Over the past couple of years, we’ve noticed a trend that more and more performance cars are steering away from traditional manual transmissions in favor of high-tech dual-clutch setups. For 2008, the top-dollar Mitsubishi Lancer Evolution MR features a six-speed paddle-shift transmission, and while some of us would rather have a stick and a third pedal, there’s no denying that this tranny is really, really good. Still, at nearly $41,000, some of us would rather just stick with the softer Evo GSR, which has the same performance specs but at a lower cost.
What more needs to be said about the Evo? This MR boasts the same limpet-like grip as the GSR that we sampled a while back, but also benefits from Mitsu’s shatteringly effective twin-clutch transmission. While I’m a diehard manual transmission guy, the fact that this is such a fast-reacting system and that it boasts an extra gear ratio would be enough to make me consider stepping up to MR specification. Either way, I prefer the Evo to the Subaru WRX STI (this, from a diehard hatchback/wagon guy).
Having said that, $40k+ feels like an awful lot of money for a car that shares the bulk of its discount interior with the humble Lancer (for the record, I get the same feeling regarding the heavily-optioned STIs). That pricing puts it into competition with more luxurious vehicles from both the Japanese and Germans, though point-to-point, I suspect that the MR would lay waste to them all. And if four-seasons use is a must, this surely is the pick of the performance litter. Still, at $40k, I’d have a hard time not cross-shopping the superior refinement and addictive I-6 power of the BMW 135i, even if that meant treading very lightly on the options list. Two very different cars, yes, but both bring their own unique brand of excitement to the table.
Steven J. Ewing
Production and Test Fleet Manager
This car is a blast and is my preferred choice over the new-for-2008 Subaru STI. Not only is it better-looking, but it drives with a sense of urgency that the STI just can’t produce nowadays. I love the Recaro seats and the way that they mold to your body. The rest of the interior, though, is a little cheap and chintzy, especially for a car that compares to the BMW 1-Series in price. Granted, I’m not going to find anything luxurious in the STI, either.
The problem I have with the Evo MR is the fact that our test car rings in at over $40,000. This is insane, seeing as how the Evo GSR we had a few months back was around six thousand dollars less. The dual-clutch transmission in the Evo is quite good, but it’s not good enough that (1) I would sacrifice a manual gearbox and (2) pay out an extra six large.
The Evo MR is so unbelievably fun to drive, so confidence-inspiring, so brilliant that it almost warrants a Get Out of Jail Free card when it comes to the interior. Inside is sufficient. Beyond that – who cares?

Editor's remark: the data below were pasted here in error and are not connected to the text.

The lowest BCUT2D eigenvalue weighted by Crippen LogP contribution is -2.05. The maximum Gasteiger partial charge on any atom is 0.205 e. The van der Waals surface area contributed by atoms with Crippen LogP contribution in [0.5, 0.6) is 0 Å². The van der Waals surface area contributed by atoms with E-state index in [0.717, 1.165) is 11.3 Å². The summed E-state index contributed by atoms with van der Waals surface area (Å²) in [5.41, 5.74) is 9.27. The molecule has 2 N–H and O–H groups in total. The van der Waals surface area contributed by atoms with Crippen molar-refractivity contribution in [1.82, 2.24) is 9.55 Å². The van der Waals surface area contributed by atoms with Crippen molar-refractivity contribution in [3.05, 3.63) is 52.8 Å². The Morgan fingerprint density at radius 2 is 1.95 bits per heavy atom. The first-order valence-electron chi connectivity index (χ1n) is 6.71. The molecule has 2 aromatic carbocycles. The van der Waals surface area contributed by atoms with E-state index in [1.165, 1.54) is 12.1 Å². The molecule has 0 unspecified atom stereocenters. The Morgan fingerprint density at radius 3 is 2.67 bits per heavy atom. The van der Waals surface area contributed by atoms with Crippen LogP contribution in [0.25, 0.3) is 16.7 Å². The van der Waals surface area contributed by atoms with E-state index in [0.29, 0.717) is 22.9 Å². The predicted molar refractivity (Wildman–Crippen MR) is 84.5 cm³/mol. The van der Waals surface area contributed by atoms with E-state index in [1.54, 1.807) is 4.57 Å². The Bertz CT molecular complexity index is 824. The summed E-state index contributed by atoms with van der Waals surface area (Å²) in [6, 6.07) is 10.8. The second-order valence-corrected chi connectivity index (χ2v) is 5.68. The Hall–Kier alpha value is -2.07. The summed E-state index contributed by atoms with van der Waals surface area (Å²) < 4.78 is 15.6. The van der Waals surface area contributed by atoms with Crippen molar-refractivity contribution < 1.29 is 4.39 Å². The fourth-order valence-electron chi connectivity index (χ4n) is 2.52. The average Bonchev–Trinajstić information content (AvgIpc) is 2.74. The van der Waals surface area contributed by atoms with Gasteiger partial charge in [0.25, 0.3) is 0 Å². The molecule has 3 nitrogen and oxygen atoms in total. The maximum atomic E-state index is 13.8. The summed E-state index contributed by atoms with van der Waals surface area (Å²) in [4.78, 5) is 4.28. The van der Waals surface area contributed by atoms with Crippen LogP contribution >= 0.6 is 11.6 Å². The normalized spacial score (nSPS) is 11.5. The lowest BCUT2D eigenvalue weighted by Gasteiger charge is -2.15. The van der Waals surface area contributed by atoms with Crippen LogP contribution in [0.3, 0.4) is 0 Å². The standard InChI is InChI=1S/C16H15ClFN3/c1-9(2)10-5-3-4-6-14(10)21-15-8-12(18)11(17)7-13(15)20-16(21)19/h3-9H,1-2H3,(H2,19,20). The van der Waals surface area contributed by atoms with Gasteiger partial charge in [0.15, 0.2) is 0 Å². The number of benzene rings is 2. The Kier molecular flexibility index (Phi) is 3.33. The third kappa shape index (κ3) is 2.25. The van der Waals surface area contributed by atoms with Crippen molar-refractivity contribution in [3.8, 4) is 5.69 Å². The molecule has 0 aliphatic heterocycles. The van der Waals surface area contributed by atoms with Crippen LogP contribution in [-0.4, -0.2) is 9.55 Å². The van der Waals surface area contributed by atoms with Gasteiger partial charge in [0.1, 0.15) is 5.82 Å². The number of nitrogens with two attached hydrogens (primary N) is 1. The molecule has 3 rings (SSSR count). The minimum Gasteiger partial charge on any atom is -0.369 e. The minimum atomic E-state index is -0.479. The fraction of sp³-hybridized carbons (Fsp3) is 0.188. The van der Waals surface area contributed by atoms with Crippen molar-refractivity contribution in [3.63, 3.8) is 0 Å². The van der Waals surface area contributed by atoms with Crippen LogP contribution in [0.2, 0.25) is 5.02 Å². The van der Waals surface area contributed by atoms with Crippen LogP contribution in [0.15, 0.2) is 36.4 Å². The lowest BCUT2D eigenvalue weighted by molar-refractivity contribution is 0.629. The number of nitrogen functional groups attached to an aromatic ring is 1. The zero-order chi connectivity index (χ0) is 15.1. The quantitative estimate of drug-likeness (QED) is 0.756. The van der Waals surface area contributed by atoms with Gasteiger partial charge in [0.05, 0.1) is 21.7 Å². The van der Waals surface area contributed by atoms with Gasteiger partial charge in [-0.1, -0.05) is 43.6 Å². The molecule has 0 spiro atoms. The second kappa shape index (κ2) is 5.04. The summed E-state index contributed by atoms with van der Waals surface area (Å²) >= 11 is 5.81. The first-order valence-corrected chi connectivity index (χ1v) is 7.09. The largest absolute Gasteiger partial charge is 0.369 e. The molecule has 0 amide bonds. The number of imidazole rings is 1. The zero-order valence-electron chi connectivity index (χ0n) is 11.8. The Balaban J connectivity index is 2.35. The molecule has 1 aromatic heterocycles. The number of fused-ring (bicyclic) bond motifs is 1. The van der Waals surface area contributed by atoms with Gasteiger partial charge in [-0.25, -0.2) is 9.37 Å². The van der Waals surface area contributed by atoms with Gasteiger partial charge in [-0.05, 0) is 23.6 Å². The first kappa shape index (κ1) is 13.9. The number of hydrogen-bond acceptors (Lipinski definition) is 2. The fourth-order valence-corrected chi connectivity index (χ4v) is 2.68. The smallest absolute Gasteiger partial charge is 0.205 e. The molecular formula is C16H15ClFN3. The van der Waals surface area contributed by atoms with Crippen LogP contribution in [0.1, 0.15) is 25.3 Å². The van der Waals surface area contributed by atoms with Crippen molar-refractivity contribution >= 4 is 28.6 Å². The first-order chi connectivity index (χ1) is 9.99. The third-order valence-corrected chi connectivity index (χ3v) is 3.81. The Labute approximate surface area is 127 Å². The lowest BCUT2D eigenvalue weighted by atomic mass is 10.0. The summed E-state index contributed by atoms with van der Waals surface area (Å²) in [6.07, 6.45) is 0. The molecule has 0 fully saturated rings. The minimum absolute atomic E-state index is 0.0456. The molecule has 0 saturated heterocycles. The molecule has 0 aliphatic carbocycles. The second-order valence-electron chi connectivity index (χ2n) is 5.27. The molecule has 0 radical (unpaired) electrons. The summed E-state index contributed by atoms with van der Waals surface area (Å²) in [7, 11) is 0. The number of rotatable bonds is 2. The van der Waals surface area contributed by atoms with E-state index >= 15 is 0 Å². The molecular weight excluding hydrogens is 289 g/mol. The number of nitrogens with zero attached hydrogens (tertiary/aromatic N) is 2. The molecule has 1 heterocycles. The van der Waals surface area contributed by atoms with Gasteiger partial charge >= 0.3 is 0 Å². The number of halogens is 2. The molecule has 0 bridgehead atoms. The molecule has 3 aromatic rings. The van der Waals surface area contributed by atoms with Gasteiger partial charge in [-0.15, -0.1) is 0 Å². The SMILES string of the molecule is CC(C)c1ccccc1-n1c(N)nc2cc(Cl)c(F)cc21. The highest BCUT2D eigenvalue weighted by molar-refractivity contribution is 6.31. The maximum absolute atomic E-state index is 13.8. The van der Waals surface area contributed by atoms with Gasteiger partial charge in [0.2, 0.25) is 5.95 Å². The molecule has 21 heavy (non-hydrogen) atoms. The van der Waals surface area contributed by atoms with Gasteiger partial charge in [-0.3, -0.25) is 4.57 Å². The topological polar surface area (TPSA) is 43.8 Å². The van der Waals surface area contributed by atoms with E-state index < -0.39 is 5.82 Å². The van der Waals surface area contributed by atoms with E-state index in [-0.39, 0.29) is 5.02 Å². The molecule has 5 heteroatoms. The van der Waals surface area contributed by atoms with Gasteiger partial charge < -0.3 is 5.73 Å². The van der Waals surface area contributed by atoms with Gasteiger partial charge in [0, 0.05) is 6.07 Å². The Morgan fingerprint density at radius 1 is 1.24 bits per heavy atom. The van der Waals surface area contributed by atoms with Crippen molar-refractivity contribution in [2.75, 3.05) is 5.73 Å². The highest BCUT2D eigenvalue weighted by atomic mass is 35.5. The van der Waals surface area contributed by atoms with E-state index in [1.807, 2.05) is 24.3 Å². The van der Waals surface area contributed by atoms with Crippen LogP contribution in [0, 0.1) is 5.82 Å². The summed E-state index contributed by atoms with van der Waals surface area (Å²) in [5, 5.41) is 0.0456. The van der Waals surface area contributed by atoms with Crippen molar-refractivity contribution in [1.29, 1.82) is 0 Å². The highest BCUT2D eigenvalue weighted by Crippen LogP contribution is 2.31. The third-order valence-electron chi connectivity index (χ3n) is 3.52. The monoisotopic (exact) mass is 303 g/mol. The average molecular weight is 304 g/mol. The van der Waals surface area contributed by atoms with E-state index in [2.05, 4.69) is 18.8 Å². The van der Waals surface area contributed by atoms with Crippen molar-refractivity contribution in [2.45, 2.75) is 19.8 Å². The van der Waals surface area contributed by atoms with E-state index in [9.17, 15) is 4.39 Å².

I’m head over heels for the redesign though it’s neither elegant nor beautiful – it does portray precisely what the Evo is about. Looking at it dead-on, the grill practically says: “Let’s go get that license revoked, bitch.” Doing just that would be all too easy. A jab to the throttle and a flick of the right fingertips and you’re more or less exploding from a standstill, maneuvering around those less-fortunate non-Evo drivers with precision that almost makes it seem like the car is hardwired to your brain.
It’s a rare occurrence that I prefer paddle-shifting over a manual, but the steering-column mounted, extra tall paddles really speak to me. My only gripe is that the steering wheel in this particular model felt “slippery,” which is unsettling with respect to how this car must be driven. Nothing a few bucks and trip to Pep Boys wouldn’t fix, though.
There are only a handful of sports cars that I would ever consider ordering without a manual transmission (where available), and thanks to Mitsubishi’s phenomenal twin clutch Sportronic sequential tranny, the current Lancer Evolution is one of them. As much as the Evo GSR and its five-speed manual feel like the purer choice here, the MR’s Sportronic six-speed simply does a better job of wringing every ounce of potential from the stunning vehicle. Even in the not-all-the-way-hardcore Sport mode (S-Sport is really best utilized on the track), the dual clutch unit holds a gear until the very top of the redline, kicks down aggressively through the range, and generally has the ability to make even the most conservative of drivers feel (and sound) like a total badass. Best transmission ever?
2008 MITSUBISHI LANCER EVOLUTION MR
Engine: Turbocharged inline-4, 2.0 liters, 16v
Output: 291 hp/300 lb-ft
Transmission: Six-speed automatic
Fuel Economy, city/hwy: 17/22 mpg
Price as Tested: $41,515
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